Top-Tier Real Estate: Spring 2023
State of Luxury Report*
Canada’s luxury real estate market saw muted sales activity in the first quarter of 2023, as a shortage of housing supply across every spectrum of the market compelled real estate sellers and buyers to delay market engagement to the second quarter. The country’s major metropolitan areas are primed to see a resurgence of newly pre-qualified and highly motivated home buyers across the luxury and conventional markets this spring, as those who paused their activity in 2022 renew their search, albeit with an empowered mindset that will deter significant price escalation. Despite buoyant consumer confidence and a level of demand that would typically prime the market for healthy activity, a deficit of property listings is expected to place a ceiling on potential spring sales, hampering the housing needs and aspirations of Canadians.
Our latest market report, Top-Tier Real Estate: Spring 2023 State of Luxury Report*, covers the performance of luxury residential real estate sales in Canada’s largest real estate markets during the first quarter of 2023.
“After an era of intense hyperinflation, new post-pandemic benchmarks for Canadian conventional and luxury real estate were established in 2022 as the market processed the impact of aggressive interest rate hikes and the effects of an increasingly uncertain global and domestic economic climate. By the end of the year, luxury housing segments in several major metropolitan areas were on the brink of buyers’ market conditions, while others had very clearly shifted into this territory,” says Don Kottick, President and CEO of Sotheby’s International Realty Canada. “The market is now on the verge of another important adjustment, this time in terms of pricing. It has taken several months for home sellers to realize the impact of the changing market on the market values of their properties. As new property listings come onto the market in 2023, their pricing will shift to meet current realities. This will start to unlock long-awaited opportunities for buyers and upsizers to purchase homes that meet their lifestyle needs as they acclimatize to the market.”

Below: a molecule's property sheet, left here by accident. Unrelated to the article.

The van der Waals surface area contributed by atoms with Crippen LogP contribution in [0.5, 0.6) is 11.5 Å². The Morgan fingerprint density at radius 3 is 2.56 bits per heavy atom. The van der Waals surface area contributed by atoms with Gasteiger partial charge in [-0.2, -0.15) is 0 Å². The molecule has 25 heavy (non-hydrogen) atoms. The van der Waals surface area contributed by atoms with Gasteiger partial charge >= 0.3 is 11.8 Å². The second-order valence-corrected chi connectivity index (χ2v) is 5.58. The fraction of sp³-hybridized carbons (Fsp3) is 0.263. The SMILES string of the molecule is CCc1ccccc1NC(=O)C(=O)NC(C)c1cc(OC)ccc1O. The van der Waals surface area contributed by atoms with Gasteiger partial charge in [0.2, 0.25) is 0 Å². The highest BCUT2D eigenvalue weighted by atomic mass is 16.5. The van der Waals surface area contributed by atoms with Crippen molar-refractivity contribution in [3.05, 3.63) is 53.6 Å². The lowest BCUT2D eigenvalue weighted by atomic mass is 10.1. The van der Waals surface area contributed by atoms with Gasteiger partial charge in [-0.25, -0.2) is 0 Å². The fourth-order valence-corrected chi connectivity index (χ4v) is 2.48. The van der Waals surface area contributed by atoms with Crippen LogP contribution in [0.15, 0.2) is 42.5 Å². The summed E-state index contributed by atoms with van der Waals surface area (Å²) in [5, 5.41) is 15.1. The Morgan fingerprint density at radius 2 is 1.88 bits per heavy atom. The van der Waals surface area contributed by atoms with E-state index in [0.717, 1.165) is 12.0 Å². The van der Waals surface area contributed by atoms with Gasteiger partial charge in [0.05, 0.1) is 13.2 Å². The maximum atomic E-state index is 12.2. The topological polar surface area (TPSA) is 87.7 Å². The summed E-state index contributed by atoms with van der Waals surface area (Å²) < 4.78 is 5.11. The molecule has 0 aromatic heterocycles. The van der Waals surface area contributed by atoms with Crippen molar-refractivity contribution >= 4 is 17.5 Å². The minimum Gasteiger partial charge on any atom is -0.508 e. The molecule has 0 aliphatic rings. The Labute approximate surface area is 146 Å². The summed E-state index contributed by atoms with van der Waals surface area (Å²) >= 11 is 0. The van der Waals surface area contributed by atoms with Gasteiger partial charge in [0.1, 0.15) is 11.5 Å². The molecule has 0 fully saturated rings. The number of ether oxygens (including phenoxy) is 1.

Record in-migration and a dynamic economy bolstered Calgary’s luxury market performance in the first quarter of 2023. Although $1 million-plus residential sales were down 36% from January 1– March 31 year-over-year, this sales volume was a significant 223% higher than levels recorded in the pre-pandemic first quarter of 2020 and more than the city’s 10-year average for sales over $1 million.
Montreal’s luxury market continued to rebalance, as residential sales over $1 million pulled back by 43% year-over-year in the first quarter of 2023.
A scarcity of luxury listings in the City of Toronto limited potential transactions and contributed to a 64% year-over-year decline in Greater Toronto Area residential sales over $4 million in the first quarter of the year.
In Vancouver’s inventory-starved market, first-quarter luxury sales activity over $4 million receded 53% year-over-year as prospective home buyers and sellers strategically deferred activity to spring.